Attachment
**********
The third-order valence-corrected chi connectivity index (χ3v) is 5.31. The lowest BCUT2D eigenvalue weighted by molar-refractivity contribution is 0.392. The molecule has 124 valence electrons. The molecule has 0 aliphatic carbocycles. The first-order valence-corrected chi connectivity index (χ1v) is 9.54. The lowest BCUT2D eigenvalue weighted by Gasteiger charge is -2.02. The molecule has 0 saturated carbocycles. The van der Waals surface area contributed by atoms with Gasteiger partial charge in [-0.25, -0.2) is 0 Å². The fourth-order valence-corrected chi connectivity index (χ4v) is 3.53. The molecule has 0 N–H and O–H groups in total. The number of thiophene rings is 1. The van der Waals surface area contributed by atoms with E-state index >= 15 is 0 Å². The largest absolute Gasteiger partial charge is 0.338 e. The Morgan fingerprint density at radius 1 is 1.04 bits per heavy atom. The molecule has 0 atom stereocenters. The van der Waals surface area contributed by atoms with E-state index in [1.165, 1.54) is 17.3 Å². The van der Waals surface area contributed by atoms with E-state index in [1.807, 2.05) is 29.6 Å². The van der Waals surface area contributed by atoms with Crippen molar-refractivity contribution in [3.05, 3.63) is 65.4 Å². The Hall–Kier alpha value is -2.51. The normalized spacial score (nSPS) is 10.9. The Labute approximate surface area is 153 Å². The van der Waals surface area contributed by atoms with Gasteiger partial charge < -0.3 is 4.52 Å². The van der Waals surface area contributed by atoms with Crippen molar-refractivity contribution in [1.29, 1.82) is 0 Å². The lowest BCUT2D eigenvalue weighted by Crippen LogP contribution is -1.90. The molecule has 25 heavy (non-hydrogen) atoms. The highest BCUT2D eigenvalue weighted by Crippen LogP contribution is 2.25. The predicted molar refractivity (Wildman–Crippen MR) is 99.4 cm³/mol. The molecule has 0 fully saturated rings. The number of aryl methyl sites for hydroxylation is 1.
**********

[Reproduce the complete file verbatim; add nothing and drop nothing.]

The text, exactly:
The third-order valence-corrected chi connectivity index (χ3v) is 5.31. The lowest BCUT2D eigenvalue weighted by molar-refractivity contribution is 0.392. The molecule has 124 valence electrons. The molecule has 0 aliphatic carbocycles. The first-order valence-corrected chi connectivity index (χ1v) is 9.54. The lowest BCUT2D eigenvalue weighted by Gasteiger charge is -2.02. The molecule has 0 saturated carbocycles. The van der Waals surface area contributed by atoms with Gasteiger partial charge in [-0.25, -0.2) is 0 Å². The fourth-order valence-corrected chi connectivity index (χ4v) is 3.53. The molecule has 0 N–H and O–H groups in total. The number of thiophene rings is 1. The van der Waals surface area contributed by atoms with E-state index >= 15 is 0 Å². The largest absolute Gasteiger partial charge is 0.338 e. The Morgan fingerprint density at radius 1 is 1.04 bits per heavy atom. The molecule has 0 atom stereocenters. The van der Waals surface area contributed by atoms with E-state index in [1.165, 1.54) is 17.3 Å². The van der Waals surface area contributed by atoms with E-state index in [1.807, 2.05) is 29.6 Å². The van der Waals surface area contributed by atoms with Crippen molar-refractivity contribution in [3.05, 3.63) is 65.4 Å². The Hall–Kier alpha value is -2.51. The normalized spacial score (nSPS) is 10.9. The Labute approximate surface area is 153 Å². The van der Waals surface area contributed by atoms with Gasteiger partial charge < -0.3 is 4.52 Å². The van der Waals surface area contributed by atoms with Crippen molar-refractivity contribution in [1.29, 1.82) is 0 Å². The lowest BCUT2D eigenvalue weighted by Crippen LogP contribution is -1.90. The molecule has 25 heavy (non-hydrogen) atoms. The highest BCUT2D eigenvalue weighted by Crippen LogP contribution is 2.25. The predicted molar refractivity (Wildman–Crippen MR) is 99.4 cm³/mol. The molecule has 0 fully saturated rings. The number of aryl methyl sites for hydroxylation is 1.